Root rot typically happens when sage plants become waterlogged. Caused by a fungus, root rot is a common problem with sage plants. If it looks like your sage plant is dying, root rot is likely the cause.
What does root rot look like?
One of the first signs of root rot is wilting leaves. The leaves will often droop, curl, and turn yellow or a paler shade of green. As the roots succumb to the disease, the plants start to die and the leaves are unable to get enough nitrogen, causing them to wilt. If you suspect root rot, carefully dig up a small section of dirt to expose the roots and take a look. Roots affected by root rot will turn dark brown as they die.
What causes root rot?
Overwatering, or leaving standing water under the plant—especially in warm weather—is usually the culprit. Weeks of heavy rain without time for the soil to dry out can also cause root rot. In either case, the water weakens the plant and allows the fungus to develop.
How can you control and treat root rot?
Root rot can kill a plant in less than two weeks. The rot can also spread to neighboring plants. So, it’s a good idea to check on your plants frequently so you can spot trouble early and step in before it’s too late.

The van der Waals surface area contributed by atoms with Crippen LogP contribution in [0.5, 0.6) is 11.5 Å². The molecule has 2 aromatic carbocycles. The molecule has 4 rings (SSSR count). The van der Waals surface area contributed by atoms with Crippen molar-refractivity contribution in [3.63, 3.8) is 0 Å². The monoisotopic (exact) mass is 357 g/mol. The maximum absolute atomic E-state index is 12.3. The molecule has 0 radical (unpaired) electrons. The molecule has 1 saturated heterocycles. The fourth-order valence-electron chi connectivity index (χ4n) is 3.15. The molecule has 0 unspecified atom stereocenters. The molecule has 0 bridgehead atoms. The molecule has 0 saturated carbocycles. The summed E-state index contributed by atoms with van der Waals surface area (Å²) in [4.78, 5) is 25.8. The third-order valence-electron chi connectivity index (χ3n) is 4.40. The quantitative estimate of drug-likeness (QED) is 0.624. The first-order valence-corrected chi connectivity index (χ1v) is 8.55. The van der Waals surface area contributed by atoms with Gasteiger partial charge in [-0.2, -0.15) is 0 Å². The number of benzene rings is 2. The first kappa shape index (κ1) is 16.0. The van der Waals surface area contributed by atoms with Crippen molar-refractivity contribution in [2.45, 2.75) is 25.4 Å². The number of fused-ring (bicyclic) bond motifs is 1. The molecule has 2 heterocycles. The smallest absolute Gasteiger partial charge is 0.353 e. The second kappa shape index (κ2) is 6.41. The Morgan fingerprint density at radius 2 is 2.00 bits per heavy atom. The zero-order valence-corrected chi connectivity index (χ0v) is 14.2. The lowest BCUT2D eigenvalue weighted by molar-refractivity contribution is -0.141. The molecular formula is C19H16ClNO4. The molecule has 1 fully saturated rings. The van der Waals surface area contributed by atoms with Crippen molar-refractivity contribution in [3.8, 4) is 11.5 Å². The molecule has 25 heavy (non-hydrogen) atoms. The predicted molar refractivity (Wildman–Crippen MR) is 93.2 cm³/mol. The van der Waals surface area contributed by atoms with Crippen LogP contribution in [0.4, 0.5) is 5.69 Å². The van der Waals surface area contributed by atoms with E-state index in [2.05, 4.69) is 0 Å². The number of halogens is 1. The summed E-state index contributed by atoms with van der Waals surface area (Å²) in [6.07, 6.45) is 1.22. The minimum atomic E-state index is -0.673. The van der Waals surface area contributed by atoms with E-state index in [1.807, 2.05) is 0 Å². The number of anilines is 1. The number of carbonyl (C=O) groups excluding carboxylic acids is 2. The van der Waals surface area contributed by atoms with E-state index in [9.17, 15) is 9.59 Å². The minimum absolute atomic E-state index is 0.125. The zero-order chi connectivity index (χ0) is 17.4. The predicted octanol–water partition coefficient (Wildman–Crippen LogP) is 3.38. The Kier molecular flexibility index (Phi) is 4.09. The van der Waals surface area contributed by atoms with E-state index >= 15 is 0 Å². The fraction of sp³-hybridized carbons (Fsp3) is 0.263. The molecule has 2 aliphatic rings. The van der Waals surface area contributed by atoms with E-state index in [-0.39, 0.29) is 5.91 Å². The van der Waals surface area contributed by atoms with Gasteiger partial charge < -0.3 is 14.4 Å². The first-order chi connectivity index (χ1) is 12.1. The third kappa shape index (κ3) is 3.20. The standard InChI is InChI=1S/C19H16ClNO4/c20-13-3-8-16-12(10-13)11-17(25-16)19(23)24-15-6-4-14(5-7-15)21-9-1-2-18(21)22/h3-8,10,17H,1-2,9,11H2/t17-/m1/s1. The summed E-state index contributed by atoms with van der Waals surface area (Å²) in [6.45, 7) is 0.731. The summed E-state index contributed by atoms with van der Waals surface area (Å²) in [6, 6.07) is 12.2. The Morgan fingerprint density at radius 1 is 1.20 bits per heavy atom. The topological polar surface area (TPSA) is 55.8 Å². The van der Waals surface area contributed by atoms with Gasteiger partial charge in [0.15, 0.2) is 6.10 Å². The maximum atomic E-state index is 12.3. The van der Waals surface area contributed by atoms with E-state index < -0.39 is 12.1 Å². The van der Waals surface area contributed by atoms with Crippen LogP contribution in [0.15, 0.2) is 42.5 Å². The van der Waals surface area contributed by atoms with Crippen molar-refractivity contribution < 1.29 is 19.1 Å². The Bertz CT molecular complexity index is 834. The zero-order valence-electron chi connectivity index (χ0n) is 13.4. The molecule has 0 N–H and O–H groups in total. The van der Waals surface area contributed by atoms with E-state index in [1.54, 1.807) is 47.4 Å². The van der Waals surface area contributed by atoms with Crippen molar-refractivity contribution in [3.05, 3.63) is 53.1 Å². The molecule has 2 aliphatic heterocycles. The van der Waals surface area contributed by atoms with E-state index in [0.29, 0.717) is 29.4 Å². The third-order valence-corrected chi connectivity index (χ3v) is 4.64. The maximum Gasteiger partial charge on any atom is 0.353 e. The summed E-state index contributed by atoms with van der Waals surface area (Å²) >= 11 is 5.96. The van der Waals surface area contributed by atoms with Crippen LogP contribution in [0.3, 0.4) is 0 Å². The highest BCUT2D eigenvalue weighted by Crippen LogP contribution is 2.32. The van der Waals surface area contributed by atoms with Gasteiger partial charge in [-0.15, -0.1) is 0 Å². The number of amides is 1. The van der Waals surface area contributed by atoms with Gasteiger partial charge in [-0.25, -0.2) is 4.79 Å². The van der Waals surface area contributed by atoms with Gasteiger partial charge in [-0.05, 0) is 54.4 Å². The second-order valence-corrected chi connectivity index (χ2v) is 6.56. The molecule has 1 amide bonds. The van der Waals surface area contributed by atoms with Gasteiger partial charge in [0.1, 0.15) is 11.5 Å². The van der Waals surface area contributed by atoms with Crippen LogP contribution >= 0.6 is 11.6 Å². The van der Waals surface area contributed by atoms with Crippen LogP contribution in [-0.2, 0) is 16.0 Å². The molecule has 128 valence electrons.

- If your plant shows signs of root rot but some roots are still white and healthy, try removing the affected roots, snipping them off with sharp, sterilized scissors just above the affected area and replanting the remaining healthy plant in a different location (or a clean pot with new soil and drainage). Be sure to re-sterilize the scissors afterward.
- Some gardeners also have success treating the roots with hydrogen peroxide or fungicide.
- If all the roots have been affected with root rot, your only recourse is to remove the plant and affected soil and start over with a new sage plant.
How can you prevent root rot?
Fortunately, there are lots of ways you can take measures to prevent root rot in the first place:
- Plant in an area with good drainage and plenty of sunshine.
- Avoid overwatering. Do not let water pool beneath the plant.
- Work plenty of compost and organic matter into your soil before planting so that the plant’s root system has a better chance to grow strong and deep.
Do your sage plants suffer root rot? Do you have any great tips about how to avoid root rot? Please tell us how you deal with root rot in your garden.